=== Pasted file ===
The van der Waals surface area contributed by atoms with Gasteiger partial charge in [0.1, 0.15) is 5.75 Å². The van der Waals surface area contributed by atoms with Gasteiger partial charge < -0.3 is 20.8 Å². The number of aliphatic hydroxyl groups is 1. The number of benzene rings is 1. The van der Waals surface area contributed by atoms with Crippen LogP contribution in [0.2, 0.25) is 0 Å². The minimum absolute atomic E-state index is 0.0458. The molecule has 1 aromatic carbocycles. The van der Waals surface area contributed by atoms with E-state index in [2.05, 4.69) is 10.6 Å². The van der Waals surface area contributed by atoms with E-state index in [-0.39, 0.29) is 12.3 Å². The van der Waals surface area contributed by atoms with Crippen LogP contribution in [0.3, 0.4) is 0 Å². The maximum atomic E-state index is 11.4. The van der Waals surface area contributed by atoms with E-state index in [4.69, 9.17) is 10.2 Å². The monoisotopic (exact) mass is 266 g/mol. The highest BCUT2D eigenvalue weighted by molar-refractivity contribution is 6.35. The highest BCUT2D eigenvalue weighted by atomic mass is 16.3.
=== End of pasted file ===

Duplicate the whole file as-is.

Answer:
The van der Waals surface area contributed by atoms with Gasteiger partial charge in [0.1, 0.15) is 5.75 Å². The van der Waals surface area contributed by atoms with Gasteiger partial charge < -0.3 is 20.8 Å². The number of aliphatic hydroxyl groups is 1. The number of benzene rings is 1. The van der Waals surface area contributed by atoms with Crippen LogP contribution in [0.2, 0.25) is 0 Å². The minimum absolute atomic E-state index is 0.0458. The molecule has 1 aromatic carbocycles. The van der Waals surface area contributed by atoms with E-state index in [2.05, 4.69) is 10.6 Å². The van der Waals surface area contributed by atoms with E-state index in [-0.39, 0.29) is 12.3 Å². The van der Waals surface area contributed by atoms with Crippen LogP contribution in [0.3, 0.4) is 0 Å². The maximum atomic E-state index is 11.4. The van der Waals surface area contributed by atoms with E-state index in [4.69, 9.17) is 10.2 Å². The monoisotopic (exact) mass is 266 g/mol. The highest BCUT2D eigenvalue weighted by molar-refractivity contribution is 6.35. The highest BCUT2D eigenvalue weighted by atomic mass is 16.3.